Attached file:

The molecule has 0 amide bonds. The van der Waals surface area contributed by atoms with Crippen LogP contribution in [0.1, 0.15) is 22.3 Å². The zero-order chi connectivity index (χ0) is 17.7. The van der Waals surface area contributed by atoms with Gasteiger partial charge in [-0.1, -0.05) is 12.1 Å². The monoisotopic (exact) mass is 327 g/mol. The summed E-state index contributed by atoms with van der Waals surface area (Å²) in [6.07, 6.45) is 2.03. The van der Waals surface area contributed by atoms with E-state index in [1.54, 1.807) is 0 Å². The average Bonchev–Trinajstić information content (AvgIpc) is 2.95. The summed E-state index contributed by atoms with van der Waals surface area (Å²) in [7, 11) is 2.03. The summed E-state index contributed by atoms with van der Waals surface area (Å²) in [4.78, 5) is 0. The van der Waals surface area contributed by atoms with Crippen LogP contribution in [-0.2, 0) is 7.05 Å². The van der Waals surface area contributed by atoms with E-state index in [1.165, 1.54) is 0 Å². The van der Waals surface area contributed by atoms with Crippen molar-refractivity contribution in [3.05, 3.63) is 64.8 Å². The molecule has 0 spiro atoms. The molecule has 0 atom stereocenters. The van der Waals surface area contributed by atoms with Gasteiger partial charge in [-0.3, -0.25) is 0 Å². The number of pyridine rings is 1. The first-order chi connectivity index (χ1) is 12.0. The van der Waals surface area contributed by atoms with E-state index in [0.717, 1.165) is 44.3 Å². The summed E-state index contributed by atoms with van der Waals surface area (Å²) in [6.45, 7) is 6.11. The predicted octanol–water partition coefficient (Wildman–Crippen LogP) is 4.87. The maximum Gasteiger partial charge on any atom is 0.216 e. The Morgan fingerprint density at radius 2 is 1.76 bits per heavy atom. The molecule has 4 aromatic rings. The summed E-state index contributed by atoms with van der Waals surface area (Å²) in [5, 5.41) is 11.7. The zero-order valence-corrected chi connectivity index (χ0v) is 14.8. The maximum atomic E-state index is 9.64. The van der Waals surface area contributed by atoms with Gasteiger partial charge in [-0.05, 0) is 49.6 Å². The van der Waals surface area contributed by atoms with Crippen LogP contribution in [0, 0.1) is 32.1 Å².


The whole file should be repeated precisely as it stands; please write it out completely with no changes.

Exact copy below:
The molecule has 0 amide bonds. The van der Waals surface area contributed by atoms with Crippen LogP contribution in [0.1, 0.15) is 22.3 Å². The zero-order chi connectivity index (χ0) is 17.7. The van der Waals surface area contributed by atoms with Gasteiger partial charge in [-0.1, -0.05) is 12.1 Å². The monoisotopic (exact) mass is 327 g/mol. The summed E-state index contributed by atoms with van der Waals surface area (Å²) in [6.07, 6.45) is 2.03. The van der Waals surface area contributed by atoms with E-state index in [1.54, 1.807) is 0 Å². The average Bonchev–Trinajstić information content (AvgIpc) is 2.95. The summed E-state index contributed by atoms with van der Waals surface area (Å²) in [7, 11) is 2.03. The summed E-state index contributed by atoms with van der Waals surface area (Å²) in [4.78, 5) is 0. The van der Waals surface area contributed by atoms with Crippen LogP contribution in [-0.2, 0) is 7.05 Å². The van der Waals surface area contributed by atoms with E-state index in [1.165, 1.54) is 0 Å². The van der Waals surface area contributed by atoms with Crippen molar-refractivity contribution in [3.05, 3.63) is 64.8 Å². The molecule has 0 spiro atoms. The molecule has 0 atom stereocenters. The van der Waals surface area contributed by atoms with Gasteiger partial charge in [-0.3, -0.25) is 0 Å². The number of pyridine rings is 1. The first-order chi connectivity index (χ1) is 12.0. The van der Waals surface area contributed by atoms with E-state index in [0.717, 1.165) is 44.3 Å². The summed E-state index contributed by atoms with van der Waals surface area (Å²) in [6.45, 7) is 6.11. The predicted octanol–water partition coefficient (Wildman–Crippen LogP) is 4.87. The maximum Gasteiger partial charge on any atom is 0.216 e. The Morgan fingerprint density at radius 2 is 1.76 bits per heavy atom. The molecule has 4 aromatic rings. The summed E-state index contributed by atoms with van der Waals surface area (Å²) in [5, 5.41) is 11.7. The zero-order valence-corrected chi connectivity index (χ0v) is 14.8. The maximum atomic E-state index is 9.64. The van der Waals surface area contributed by atoms with Gasteiger partial charge in [-0.05, 0) is 49.6 Å². The van der Waals surface area contributed by atoms with Crippen LogP contribution in [0, 0.1) is 32.1 Å².